Neurofibromatosis type 1 (NF1) is an autosomal dominant disorder caused by mutations in the tumor suppressor gene NF1 which encodes the neurofibromin, which regulates the cell growth and division. Whole-exome sequencing studies revealed that protein truncating mutations (splice site and frameshift mutations) in NF1 may result in MAS.16
Loss of neurofibromin produces increased mitogenic signaling and leads to increased cellular proliferation or differentiation. Diagnosis criteria for NF1 are as follows: six or more café au lait macules (>0.5 cm at largest diameter in a pre-pubertal child or >1.5 cm in post-pubertal individuals), axillary or groin freckling, two or more neurofibromas or one or more plexiform neurofibromas, two or more Lisch nodules, bony dysplasia, optic pathway glioma and a first-degree relative with neurofibromatosis type 1. Two or more features are required for diagnosis.68
Arterial hypertension is a common finding in neurofibromatosis type 1 and is mainly secondary to vascular disease in children and to pheochromocytoma in older ages. Because many patients are asymptomatic, regular blood pressure assessment and ambulatory blood pressure monitoring enables early diagnosis of hypertension and arterial stenosis.
NF1 is the most common genetic disorder associated with MAS and encountered for 5–22% of the cases.1,3,6,7,16,17,19 Another study found NF1 as the second cause of MAS after Williams syndrome.3
Vascular disease in NF type 1 is determined by loss of neurofibromin expression in the smooth muscle cells and in the vascular endothelium and consists in abnormal proliferative response to arterial injury of the smooth muscle cells and increased neointima formation.69 Vascular abnormalities include aneurysm, stenosis and arteriovenous malformations and affects 18% of the cases.44 Pathologic findings in patients with vascular disease revealed fibromuscular dysplasia with neointimal thickening.45 The true prevalence of vasculopathy in NF-1 is underestimated because most patients are asymptomatic despite multi-vessel involvement and imaging studies are usually reserved for symptomatic patients.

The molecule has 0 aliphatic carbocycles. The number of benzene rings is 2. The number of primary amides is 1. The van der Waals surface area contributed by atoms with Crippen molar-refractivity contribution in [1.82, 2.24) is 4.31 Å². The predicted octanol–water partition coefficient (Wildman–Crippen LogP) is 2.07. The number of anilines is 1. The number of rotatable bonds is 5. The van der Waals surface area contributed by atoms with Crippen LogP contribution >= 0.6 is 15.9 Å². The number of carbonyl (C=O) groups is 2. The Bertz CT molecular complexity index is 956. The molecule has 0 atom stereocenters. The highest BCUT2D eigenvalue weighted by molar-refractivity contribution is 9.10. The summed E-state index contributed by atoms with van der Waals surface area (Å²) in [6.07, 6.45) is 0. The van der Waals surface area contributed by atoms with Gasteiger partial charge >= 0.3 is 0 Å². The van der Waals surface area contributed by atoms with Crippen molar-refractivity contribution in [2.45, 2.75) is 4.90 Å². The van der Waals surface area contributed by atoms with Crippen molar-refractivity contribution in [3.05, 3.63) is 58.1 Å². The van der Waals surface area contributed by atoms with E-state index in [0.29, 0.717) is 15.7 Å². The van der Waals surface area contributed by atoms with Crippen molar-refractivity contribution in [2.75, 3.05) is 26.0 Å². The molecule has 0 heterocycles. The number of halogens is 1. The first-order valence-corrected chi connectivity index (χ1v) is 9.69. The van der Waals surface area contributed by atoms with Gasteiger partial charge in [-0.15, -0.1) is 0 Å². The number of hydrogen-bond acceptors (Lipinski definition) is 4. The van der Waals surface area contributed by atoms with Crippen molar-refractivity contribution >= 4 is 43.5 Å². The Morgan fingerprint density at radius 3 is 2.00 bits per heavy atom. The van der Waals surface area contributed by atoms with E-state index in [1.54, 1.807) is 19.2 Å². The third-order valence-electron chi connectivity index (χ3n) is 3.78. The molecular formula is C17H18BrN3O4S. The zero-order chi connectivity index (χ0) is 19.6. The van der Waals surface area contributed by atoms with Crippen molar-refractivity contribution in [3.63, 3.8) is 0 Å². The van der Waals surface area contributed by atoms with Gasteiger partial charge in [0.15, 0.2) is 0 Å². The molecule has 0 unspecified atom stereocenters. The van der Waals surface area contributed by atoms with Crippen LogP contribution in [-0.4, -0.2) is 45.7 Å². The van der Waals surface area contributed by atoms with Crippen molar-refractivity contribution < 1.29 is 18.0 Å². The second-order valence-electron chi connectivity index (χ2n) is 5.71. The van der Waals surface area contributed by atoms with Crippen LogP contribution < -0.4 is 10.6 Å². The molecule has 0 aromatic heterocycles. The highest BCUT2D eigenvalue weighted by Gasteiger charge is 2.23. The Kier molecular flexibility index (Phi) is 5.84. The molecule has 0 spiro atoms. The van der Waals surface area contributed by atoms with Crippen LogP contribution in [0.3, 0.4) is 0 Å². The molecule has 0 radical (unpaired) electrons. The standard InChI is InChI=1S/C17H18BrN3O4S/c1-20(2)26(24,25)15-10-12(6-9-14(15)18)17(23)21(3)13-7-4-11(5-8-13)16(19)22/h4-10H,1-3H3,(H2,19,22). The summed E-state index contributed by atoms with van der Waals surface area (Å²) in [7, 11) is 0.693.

CT angiography and magnetic resonance angiography can diagnose MAS, can determine the location and extent of stenosis of the aorta and its associated visceral branches, as well as the presence of collateral circulation and are also used for postoperative or endovascular intervention follow-up.70 They can also exclude external compression of the aorta by neurofibromas. The typical string-of-pearls involvement of the renal arteries in fibromuscular dysplasia is not present in neurofibromatosis where the vascular involvement is proximal.46,47 A routine abdominal ultrasonography with visualization of the abdominal aorta in a longitudinal view, performed by experienced specialist, could be a useful method of diagnosis in children.48
The most common arteries involved in NF1 children with MAS are renal arteries (97.1% of cases), superior mesenteric artery (50% of cases) and celiac artery (37.5% of cases) – Table 2.
Figure 2 shows thoracic and abdominal magnetic resonance angiogram revealing reduced caliber of the abdominal aorta and narrowed left renal artery at emergence in a 4-year-old boy with NF1.